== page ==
• Is there any particular symbology that can reinforce the theme and the character’s attitude toward it? (Like theme itself, symbology is often overstated and therefore generally better when culled organically from your own unconscious mind. For example, sometimes you’ll find yourself using a particular color or image to represent something; if the symbol proves effective, you can later go back and strengthen it throughout the story.)
• How can I use the subtext (the unstated) to exemplify the theme, so that I won’t have to spell it out for the reader in so many words? (When it comes to theme, the unstated is almost always more powerful than the direct. Often, in real life, when we find ourselves learning lessons and changing views, we can’t immediately define the changes in precise language. And neither should your character.)

After I've got the characters sorted out, it's time to think about the plot. I don't follow specific, exacting outlines anymore (that's what led to trouble with draft one!), but I keep the big picture in my head at all times so I know where I'm headed and don't just fumble around in the dark. That's not good, either. I might get some ideas for specific scenes I want to work in there, and the most I do then is jot down a few notes and maybe a snippet or two of dialogue. I don't do much more than that, because seven times out of ten the scene never makes it into the book and it absolutely never gets in there exactly as I first imagined it. By the time I get to it, the story has already moved in another direction and for the sake of coherency, it's necessary to fiddle with the details so it won't stick out like a sore thumb.

Next up on the to-do list: make a playlist. With the general plot and maybe a few scenes in mind, I look for a handful of songs that evoke the moods I might need to tap into down the road. As the plot changes, the playlist will change too. Maybe I need to drop a song that's tied to a mood I won't need. Maybe I need a new song to reflect a new mood. Sticking to a specific soundtrack is just like sticking to a specific outline: the story comes out forced and unnatural...which leads to a huge overhaul years later.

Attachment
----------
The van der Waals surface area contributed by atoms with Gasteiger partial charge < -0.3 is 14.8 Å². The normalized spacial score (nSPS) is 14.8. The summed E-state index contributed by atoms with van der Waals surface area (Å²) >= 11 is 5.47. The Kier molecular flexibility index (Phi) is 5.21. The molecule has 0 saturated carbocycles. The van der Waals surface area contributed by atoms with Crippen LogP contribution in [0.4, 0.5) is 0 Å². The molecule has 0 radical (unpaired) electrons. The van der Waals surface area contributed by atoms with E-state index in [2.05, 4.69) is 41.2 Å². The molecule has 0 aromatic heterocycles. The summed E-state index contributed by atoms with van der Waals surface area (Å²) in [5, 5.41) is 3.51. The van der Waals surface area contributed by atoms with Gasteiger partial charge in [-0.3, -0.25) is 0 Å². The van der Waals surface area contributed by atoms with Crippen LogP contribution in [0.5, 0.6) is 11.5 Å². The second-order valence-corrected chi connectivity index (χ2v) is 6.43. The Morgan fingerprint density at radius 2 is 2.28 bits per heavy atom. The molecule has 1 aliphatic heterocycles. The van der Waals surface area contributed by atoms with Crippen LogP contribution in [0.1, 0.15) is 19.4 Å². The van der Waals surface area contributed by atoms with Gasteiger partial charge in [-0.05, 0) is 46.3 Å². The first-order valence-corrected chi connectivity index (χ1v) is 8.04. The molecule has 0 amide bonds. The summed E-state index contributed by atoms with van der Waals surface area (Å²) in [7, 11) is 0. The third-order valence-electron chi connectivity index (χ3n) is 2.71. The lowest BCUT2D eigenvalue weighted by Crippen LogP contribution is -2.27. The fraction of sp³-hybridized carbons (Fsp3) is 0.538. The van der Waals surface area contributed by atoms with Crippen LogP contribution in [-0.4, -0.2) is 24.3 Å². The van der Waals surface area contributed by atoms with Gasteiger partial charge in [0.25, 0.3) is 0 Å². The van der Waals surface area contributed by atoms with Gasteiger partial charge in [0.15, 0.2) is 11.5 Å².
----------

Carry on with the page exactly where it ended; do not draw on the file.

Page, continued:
Finally, it's time to write the first chapter. I consider this a prep step as well, because the first chapter sets the tone for everything to follow. It's a nerve-wracking process, but it can also be the most enjoyable. Just think--this is the first step on the journey, and you have no idea where the road will take you! How exciting! An easy way to look at it is to consider the first chapter as a stand-alone story in itself. It should be able to work on its own, but fold neatly into the rest of the book. It's a great way to hook a reader, trust me!

Well, I think that's enough B.S. out of me for today. If you happen to start writing anything in the future, maybe this will help you out a bit! T.T.F.N.! Ta-Ta For Now!

Your pal,